Without a doubt, this is the turning point for the Nashville Predators. The Three marquee players are entering their contract years. Of the 12 marquee rookies this year listed by SI.com, four will be wearing the fangs this year. The kids have the keys to the car this year. With revenue up, and the new ownership possibly about to add another partner which could even further stabilize the team and anchor them permanently at 501 Broadway, it’s within the realm of possibility this could be the last year Nashville hangs around the midpoint. That is, if the front office wants to keep all three of Ryan Suter, Pekka Rinne, and Shea Weber.
This will always be what many view as the weakness of this team, but it may be a position of strength this year if the youth comes through. Sure, Joel Ward is now fat and happy in D.C., Steve Sullivan will be protected in Pittsburgh, and Marcel Goc will now be able to work on das tan in South Florida. But with their absence opens opportunity. And for a franchise that’s finally ready to churn out some forwards, here’s their chance. Veteran presence still resides up the middle with David Legwand and Mike Fisher; a pair of solid defenders who do possess decent playmaking skills. No one was happier than Legwand when Fisher arrived last season, and it showed in the postseason. Martin Erat and his beautiful hair will still be turning circles in Music City, and to be honest his defensive skills really shined this past year.
My favorite line in the history of Predator hockey did us proud last year. I am of course referring to the “Chaos Line”; Nick Spaling, Jerrod Smithson, Jordin Tootoo. In a perfect world I would want this line to take over the duty of shutting down the other team’s top line, allow the Fisher and Legwand lines to be even more offensive. They’re physical, play quality minutes, and suddenly Jordin Tootoo gets the idea that games are won by scoring goals. He’s making brave passes, he’s carrying the puck, and doing more than just crushing souls and ruining lives along the boards. He’s been a different player since returning from rehabilitation. Nick Spaling is every bit the player that Barry Trotz would create himself. This line tends to exhibit the best chemistry.
The real test this year is what will happen with guys like Cal O’Reilly, who also happens to be in a contract year. Cal would be best suited to rekindle his chemistry with the maligned Colin Wilson (Preds’ version of James Van Riemsdyk). Most of you have now heard of Sergei Kostitsyn and Patric Hornqvist, whom should account for 60 combined goals this year. Also with this being the year of the prospect in Nashville, Blake Geoffrion, Matt Halischuk, Niklas Bergfors, and possibly even Craig Smith will see key minutes throughout the year. Given the current roster, there’s not much room for doubt on that assessment.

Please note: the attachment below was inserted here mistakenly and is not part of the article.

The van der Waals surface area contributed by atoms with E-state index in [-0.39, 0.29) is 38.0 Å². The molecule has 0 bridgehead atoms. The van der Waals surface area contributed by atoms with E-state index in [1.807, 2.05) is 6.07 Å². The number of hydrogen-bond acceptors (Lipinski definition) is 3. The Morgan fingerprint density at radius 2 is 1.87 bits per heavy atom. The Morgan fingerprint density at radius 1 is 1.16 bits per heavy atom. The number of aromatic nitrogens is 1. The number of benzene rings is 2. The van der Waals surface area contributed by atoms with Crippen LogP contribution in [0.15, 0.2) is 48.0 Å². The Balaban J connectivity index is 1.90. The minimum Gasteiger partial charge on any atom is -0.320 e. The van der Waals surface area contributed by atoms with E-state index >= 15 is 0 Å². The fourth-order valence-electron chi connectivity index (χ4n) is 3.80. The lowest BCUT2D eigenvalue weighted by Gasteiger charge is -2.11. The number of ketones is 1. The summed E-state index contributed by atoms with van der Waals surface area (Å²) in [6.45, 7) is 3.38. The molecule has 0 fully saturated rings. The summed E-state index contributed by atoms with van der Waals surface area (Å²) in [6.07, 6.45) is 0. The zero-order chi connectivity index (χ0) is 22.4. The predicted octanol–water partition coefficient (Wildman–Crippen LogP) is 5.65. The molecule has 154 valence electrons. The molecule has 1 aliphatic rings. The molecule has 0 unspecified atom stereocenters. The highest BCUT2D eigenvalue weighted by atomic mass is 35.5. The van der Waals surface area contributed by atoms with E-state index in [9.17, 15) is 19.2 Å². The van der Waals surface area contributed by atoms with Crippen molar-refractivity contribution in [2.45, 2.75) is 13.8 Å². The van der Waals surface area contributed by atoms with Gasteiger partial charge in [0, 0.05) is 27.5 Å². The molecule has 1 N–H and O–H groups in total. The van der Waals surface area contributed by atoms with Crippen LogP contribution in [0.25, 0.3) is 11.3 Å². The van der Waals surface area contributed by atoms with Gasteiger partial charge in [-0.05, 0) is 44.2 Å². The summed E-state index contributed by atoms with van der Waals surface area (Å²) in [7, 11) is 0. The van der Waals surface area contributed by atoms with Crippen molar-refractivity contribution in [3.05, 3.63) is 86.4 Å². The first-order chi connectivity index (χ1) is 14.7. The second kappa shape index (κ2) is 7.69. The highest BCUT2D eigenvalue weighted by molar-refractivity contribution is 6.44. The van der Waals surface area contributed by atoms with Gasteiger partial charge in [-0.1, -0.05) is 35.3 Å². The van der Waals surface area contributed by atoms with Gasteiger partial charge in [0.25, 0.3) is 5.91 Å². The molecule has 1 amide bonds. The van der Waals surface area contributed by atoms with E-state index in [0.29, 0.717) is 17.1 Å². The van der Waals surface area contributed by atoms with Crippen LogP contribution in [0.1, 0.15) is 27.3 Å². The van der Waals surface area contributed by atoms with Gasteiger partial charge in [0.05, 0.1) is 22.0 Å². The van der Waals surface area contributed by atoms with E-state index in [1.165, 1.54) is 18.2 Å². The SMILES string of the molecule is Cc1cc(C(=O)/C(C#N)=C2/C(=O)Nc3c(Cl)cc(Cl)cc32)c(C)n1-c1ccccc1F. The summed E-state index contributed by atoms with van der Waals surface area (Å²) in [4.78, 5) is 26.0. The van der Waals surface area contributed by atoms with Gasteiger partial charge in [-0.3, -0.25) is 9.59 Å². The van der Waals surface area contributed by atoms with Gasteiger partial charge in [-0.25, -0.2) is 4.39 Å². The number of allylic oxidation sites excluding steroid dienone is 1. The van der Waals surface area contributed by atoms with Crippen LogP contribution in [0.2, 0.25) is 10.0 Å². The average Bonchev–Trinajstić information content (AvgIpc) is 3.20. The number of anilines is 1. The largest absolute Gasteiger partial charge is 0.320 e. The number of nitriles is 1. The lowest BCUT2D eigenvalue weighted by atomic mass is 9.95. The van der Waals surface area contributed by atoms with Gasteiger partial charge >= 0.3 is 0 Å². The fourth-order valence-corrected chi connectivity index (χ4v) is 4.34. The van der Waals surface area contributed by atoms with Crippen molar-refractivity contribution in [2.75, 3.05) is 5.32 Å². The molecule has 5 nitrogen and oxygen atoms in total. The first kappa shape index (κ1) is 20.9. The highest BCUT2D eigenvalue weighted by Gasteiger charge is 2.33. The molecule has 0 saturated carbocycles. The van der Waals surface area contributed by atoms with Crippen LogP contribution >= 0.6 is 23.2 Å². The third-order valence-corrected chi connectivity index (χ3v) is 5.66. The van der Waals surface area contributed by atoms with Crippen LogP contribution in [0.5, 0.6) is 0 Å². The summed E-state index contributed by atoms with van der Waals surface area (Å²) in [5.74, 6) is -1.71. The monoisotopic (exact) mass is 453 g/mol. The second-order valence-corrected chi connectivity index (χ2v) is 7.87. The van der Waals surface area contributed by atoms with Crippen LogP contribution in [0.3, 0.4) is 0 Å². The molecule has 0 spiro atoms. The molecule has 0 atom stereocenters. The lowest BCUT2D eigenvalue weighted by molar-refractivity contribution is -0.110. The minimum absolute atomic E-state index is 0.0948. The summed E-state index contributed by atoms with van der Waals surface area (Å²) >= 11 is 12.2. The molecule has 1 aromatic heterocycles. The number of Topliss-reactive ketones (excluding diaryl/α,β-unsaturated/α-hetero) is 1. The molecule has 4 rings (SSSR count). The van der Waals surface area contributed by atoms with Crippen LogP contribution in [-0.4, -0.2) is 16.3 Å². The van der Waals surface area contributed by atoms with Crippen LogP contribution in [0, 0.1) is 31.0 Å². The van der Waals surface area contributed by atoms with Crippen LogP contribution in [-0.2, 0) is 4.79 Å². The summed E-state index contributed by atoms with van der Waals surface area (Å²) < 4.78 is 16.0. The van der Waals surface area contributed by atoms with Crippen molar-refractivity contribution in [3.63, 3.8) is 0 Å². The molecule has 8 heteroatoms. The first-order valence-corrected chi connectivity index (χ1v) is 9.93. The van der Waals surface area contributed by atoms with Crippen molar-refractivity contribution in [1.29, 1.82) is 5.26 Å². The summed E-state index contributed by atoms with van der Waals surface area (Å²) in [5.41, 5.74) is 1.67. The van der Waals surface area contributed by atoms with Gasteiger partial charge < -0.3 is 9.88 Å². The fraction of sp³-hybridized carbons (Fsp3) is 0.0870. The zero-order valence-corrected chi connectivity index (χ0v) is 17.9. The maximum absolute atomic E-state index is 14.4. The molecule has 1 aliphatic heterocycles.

Shea Weber and Ryan Suter are both entering the last year of their existing deals. While there will be some uncertainty in the offseason, the season itself could be their best ever together. Suter found his physical game last year, and could be considered the most valuable non-goalie for most of the season. Weber is one year older, meaner, and stronger. Behind the top pair lies Jonathan Blum and Kevin Klein. Blum had himself a stellar campaign in the last couple months of the season, and seemed to lift Klein’s game tremendously. The hope is that toss two will develop into the second pairing, or at least in Klein’s case be a stop-gap moving towards Ryan Ellis, Roman Josi, and Mattias Ekholm. There’s lots of potential on the blue line, but the number of open spots decreased with Jack Hillen was brought in to anchor the 3rd pairing. He seems like a good fit, but should he not work, the next hungry younger player will get the call. As long as Trotz and Poile are running the show, expect some serious depth.
His name is Pekka Rinne, and he may be the best goalie in the NHL. The entire text above this category means nothing without a comparable performance from Rinne. The depth behind Pekka is well above average with Anders Lindback, who in addition to being confused as Pekka’s fratboy cousin, gave a decent performance last year after being thrown in the fire early in the year.
Within reason, this could be a top 5 or 6 team in the league. The style of play, and type of players at the most prime positions have shaped the image of the franchise. There will likely never be a 50 goal scorer under Barry Trotz. There will be some awesome forechecking and puck pursuit though. This will be another year of “Predator hockey”, and given that this group will be largely composed of players who’ve grown up through the Nashville system, expect even MORE close games, MORE grinding, and more hatred from fans who follow flashy teams and their 100 point players drafted in the top 5. The goal is to make it into the top 8, and from there… who knows. The cliche’ is that this will be yet another team “no one wants to play” in the playoffs. No kidding. If 2011 turns out to be a repeat of last year, very few would complain. Another first round exit wouldn’t be the cataclysmic disaster, but it would be bad for business and a growing fanbase.
I wouldn’t be surprised to see this team in the 2nd round again, but from there… I just don’t know. Ask us in February.